English: Wax gourd
Parts used: Dried whole fruit
TCM category: Herbs that clear Heat and relieve Toxicity
TCM nature: Cool
TCM taste(s): Sweet
Organ affinity: Bladder Gallbladder Lung
Scientific name: Benincasa hispida
Other names: Ash gourd, White gourd, Winter gourd, Tallow gourd, Ash pumpkin, Winter melon or Chinese preserving melon
Please note that you should never self-prescribe TCM ingredients. A TCM ingredient is almost never eaten on its own but as part of a formula containing several ingredients that act together. Please consult a professional TCM practitioner, they will be best able to guide you.
Preparation: Harvest in summer. Cut into pieces and dry.
Dosage: 60 - 120 grams
Main actions according to TCM*: Clears Heat and dispels toxicity. Promotes the generation of Fluids. Removes phlegm and promotes urination.
Primary conditions or symptoms for which Dong Gua may be prescribed by TCM doctors*: Edema Wheezing Summer Heat Restlessness Hemorrhoids Phlegm Strangury Carbuncles Food poisoning from seafood
Contraindications*: Not suitable for Yin deficiency and someone with a weak stomach and spleen.
In Traditional Chinese Medicine (TCM), Dong Gua belongs to the 'Herbs that clear Heat and relieve Toxicity' category. Herbs in this category are used to clear inflammatory and infectious conditions, referred to as 'Internal Heat' in TCM. This is why most of the herbs in this category will have both antibacterial and antiviral properties. In TCM one has too much 'Internal Heat' in their body as a result of a deficiency of 'Yin' (which is Cold in nature, see our explanation on Yin and Yang) or, more commonly, an Excess of Yang (Hot in nature). Herbs that clear Heat and relieve Toxicity treat the latter while, at the same time, removing infectious toxins from the body. As such they tend to be Cold or Neutral in nature.
As suggested by its category Dong Gua is Cool in nature. This means that Dong Gua tends to help people who have too much 'Heat' in their body, although with less effect than a plant that would be Cold in nature. Balance between Yin and Yang is a key health concept in TCM. Those who have too much Heat in their body are said to either have a Yang Excess (because Yang is Hot in nature) or a Yin deficiency (Yin is Cold in Nature). Depending on your condition Dong Gua can help restore a harmonious balance between Yin and Yang.
Dong Gua also tastes Sweet. The so-called 'Five Phases' theory in Chinese Medicine states that the taste of TCM ingredients is a key determinant of their action in the body. Sweet ingredients like Dong Gua tends to slow down acute reactions and detoxify the body. They also have a tonic effect because they replenish Qi and Blood.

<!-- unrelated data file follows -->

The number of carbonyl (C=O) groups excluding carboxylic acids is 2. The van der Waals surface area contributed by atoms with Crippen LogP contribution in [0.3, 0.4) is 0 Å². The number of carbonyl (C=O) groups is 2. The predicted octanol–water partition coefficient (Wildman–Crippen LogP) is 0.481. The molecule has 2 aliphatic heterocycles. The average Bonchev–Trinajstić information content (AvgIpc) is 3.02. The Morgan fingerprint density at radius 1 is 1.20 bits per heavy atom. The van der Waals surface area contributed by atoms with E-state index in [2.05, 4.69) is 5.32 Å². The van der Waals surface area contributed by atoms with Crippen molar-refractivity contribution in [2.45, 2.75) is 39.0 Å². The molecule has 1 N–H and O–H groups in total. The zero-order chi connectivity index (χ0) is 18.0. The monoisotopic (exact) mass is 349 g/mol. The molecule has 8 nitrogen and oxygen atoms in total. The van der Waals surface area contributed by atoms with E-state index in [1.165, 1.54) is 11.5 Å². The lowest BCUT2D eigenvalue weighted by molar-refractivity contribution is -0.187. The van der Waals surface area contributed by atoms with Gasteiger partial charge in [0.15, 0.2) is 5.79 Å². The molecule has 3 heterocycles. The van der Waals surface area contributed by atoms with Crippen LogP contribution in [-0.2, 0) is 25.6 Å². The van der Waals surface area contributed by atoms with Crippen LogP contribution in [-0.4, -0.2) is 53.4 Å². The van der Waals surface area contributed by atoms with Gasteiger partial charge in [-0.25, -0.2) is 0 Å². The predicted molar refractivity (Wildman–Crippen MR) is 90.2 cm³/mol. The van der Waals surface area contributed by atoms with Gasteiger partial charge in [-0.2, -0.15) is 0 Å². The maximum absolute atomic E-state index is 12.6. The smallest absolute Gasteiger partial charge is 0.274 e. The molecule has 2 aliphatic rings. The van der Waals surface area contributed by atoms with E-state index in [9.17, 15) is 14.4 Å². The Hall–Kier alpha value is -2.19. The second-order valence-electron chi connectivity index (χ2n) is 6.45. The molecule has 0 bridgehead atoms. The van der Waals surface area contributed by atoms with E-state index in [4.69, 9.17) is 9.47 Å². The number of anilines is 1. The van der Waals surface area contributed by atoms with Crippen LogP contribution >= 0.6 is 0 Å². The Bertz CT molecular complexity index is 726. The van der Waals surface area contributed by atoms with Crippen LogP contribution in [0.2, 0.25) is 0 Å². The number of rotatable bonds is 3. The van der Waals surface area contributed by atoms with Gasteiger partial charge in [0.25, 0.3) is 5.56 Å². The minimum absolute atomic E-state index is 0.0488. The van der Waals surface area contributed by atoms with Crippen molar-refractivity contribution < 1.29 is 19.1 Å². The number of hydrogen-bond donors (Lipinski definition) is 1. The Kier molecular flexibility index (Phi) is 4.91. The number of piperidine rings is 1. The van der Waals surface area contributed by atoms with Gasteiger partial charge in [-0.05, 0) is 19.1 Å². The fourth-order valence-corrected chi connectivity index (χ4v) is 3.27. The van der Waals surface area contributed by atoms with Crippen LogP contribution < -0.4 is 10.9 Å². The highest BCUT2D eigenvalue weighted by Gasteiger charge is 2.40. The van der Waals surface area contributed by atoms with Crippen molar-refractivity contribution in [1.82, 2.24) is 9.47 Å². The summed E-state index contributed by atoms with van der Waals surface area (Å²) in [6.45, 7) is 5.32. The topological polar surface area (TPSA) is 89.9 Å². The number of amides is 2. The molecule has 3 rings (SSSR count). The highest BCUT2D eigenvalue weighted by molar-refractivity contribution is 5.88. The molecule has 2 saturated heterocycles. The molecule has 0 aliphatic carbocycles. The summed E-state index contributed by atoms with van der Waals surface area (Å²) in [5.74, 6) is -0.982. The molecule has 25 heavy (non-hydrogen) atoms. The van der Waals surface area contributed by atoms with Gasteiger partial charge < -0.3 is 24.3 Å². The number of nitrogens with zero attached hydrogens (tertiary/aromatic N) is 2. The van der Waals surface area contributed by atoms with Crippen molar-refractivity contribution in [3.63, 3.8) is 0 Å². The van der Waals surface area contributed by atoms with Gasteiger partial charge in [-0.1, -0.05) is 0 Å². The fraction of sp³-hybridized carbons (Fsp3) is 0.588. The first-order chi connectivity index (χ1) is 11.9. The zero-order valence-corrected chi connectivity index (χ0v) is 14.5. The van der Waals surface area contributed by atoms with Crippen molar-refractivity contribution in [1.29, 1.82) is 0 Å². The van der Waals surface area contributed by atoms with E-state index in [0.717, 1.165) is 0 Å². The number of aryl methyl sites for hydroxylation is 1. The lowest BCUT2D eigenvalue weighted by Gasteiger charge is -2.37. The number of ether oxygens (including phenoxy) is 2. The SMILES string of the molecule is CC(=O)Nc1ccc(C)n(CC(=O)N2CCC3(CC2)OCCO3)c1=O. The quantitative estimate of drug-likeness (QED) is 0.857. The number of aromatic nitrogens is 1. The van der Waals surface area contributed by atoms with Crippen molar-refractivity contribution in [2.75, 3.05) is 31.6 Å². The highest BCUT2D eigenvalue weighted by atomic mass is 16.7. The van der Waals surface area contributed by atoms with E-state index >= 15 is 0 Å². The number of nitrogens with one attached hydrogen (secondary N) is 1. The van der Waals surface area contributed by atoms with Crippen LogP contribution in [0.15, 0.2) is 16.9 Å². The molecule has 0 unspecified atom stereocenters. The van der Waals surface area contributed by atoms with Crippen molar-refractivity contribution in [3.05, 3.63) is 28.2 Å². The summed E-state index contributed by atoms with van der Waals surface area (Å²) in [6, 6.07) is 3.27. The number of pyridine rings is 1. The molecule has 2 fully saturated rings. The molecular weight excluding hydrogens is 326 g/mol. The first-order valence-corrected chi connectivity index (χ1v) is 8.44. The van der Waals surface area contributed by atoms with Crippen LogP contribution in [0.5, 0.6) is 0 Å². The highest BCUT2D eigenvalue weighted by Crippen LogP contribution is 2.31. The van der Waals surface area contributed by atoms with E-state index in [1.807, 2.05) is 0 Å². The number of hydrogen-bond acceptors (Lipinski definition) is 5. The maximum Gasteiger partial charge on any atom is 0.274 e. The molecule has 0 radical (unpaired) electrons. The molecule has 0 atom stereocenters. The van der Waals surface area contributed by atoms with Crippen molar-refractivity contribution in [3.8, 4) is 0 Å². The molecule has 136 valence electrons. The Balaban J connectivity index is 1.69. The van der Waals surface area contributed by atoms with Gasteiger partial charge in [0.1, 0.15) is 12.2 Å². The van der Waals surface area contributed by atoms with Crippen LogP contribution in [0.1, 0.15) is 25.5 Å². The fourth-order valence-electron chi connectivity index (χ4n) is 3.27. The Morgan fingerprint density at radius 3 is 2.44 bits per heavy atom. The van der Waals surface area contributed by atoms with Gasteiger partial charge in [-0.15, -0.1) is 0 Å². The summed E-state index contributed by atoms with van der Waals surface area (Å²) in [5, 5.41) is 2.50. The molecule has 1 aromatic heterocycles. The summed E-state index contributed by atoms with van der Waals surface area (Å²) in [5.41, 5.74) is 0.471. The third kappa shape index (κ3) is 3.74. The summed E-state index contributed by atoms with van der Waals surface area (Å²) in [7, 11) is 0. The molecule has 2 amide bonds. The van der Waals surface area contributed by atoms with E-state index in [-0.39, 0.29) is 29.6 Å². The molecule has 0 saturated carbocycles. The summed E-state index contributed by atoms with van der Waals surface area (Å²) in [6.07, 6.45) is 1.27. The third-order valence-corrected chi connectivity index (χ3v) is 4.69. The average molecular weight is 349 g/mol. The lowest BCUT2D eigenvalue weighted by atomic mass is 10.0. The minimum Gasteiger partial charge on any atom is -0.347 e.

The tastes of ingredients in TCM also determine what Organs and Meridians they target. As such Dong Gua is thought to target the Bladder, the Gallbladder and the Lung. In TCM the impure water collected by the Kidneys that cannot be used by the body is sent to the Bladder for storage and excretion as urine. Similar to modern medicine, in TCM the Gallbladder stores and releases bile produced by the Liver. It also controls the emotion of decisiveness. In addition to performing respiration, the Lungs are thought in TCM to be a key part of the production chain for Qi and the Body Fluids that nourish the body.
Different extracts of B. hispida significantly reduced the ulcer index produced by various ulcerogens. Wxtracts of B. hispida may thus be considered to be a drug of natural origin possessing anti-ulcer activity.1
Seed extract of Benincasa hispida has an anti-angiogenic effect by inhibiting the proliferation of endothelial cells induced by basic fibroblast growth factor (a potent angiogenic factor found in various tumors).2
1. J.K Grover, G Adiga, V Vats, S.S Rathi (2001). Extracts of Benincasa hispida prevent development of experimental ulcers. Journal of Ethnopharmacology, Volume 78, Issues 2–3, Pages 159-164. DOI: https://doi.org/10.1016/S0378-8741(01)00334-8.
2. Keyong-Ho Lee, Hye-Ran Choi, Chang-Han Kim (2005). Anti-angiogenic effect of the seed extract of Benincasa hispida Cogniaux. Journal of Ethnopharmacology, Volume 97, Issue 3, Pages 509-513. DOI: https://doi.org/10.1016/j.jep.2004.12.008.
Dong Gua is also eaten as food. It is used as an ingredient in dishes such as Wax gourd soup with pork.